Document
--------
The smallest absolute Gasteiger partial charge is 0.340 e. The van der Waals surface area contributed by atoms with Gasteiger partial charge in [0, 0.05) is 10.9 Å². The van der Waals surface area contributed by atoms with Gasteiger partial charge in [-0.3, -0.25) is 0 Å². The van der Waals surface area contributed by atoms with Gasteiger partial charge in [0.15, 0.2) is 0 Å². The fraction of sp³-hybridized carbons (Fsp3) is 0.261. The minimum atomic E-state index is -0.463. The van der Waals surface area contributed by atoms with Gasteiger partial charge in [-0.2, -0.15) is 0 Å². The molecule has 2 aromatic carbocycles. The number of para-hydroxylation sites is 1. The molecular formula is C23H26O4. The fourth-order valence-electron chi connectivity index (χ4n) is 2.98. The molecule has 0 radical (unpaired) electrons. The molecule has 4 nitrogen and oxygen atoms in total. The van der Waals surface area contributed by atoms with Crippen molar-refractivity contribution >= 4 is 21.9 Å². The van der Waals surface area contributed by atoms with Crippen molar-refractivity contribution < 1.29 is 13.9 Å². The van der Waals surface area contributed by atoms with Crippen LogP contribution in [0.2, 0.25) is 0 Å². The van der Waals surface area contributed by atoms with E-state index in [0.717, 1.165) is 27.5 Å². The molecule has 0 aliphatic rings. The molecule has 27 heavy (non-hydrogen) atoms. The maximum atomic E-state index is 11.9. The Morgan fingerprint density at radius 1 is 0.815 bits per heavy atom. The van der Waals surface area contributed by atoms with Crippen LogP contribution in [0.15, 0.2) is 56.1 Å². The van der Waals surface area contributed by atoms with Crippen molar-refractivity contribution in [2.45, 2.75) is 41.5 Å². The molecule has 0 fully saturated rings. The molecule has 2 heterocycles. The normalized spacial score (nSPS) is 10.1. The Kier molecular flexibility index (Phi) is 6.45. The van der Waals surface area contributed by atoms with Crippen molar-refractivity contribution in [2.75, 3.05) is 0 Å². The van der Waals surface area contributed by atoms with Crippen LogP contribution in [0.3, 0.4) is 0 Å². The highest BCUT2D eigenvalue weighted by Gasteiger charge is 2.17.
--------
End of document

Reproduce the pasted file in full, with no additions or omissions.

The smallest absolute Gasteiger partial charge is 0.340 e. The van der Waals surface area contributed by atoms with Gasteiger partial charge in [0, 0.05) is 10.9 Å². The van der Waals surface area contributed by atoms with Gasteiger partial charge in [-0.3, -0.25) is 0 Å². The van der Waals surface area contributed by atoms with Gasteiger partial charge in [0.15, 0.2) is 0 Å². The fraction of sp³-hybridized carbons (Fsp3) is 0.261. The minimum atomic E-state index is -0.463. The van der Waals surface area contributed by atoms with Gasteiger partial charge in [-0.2, -0.15) is 0 Å². The molecule has 2 aromatic carbocycles. The number of para-hydroxylation sites is 1. The molecular formula is C23H26O4. The fourth-order valence-electron chi connectivity index (χ4n) is 2.98. The molecule has 0 radical (unpaired) electrons. The molecule has 4 nitrogen and oxygen atoms in total. The van der Waals surface area contributed by atoms with Crippen molar-refractivity contribution >= 4 is 21.9 Å². The van der Waals surface area contributed by atoms with Crippen molar-refractivity contribution < 1.29 is 13.9 Å². The van der Waals surface area contributed by atoms with Crippen LogP contribution in [0.2, 0.25) is 0 Å². The van der Waals surface area contributed by atoms with E-state index in [0.717, 1.165) is 27.5 Å². The molecule has 0 aliphatic rings. The molecule has 27 heavy (non-hydrogen) atoms. The maximum atomic E-state index is 11.9. The Morgan fingerprint density at radius 1 is 0.815 bits per heavy atom. The van der Waals surface area contributed by atoms with Crippen LogP contribution in [0.15, 0.2) is 56.1 Å². The van der Waals surface area contributed by atoms with Crippen molar-refractivity contribution in [2.45, 2.75) is 41.5 Å². The molecule has 0 fully saturated rings. The molecule has 2 heterocycles. The normalized spacial score (nSPS) is 10.1. The Kier molecular flexibility index (Phi) is 6.45. The van der Waals surface area contributed by atoms with Crippen molar-refractivity contribution in [2.75, 3.05) is 0 Å². The van der Waals surface area contributed by atoms with Crippen LogP contribution in [0.3, 0.4) is 0 Å². The highest BCUT2D eigenvalue weighted by Gasteiger charge is 2.17.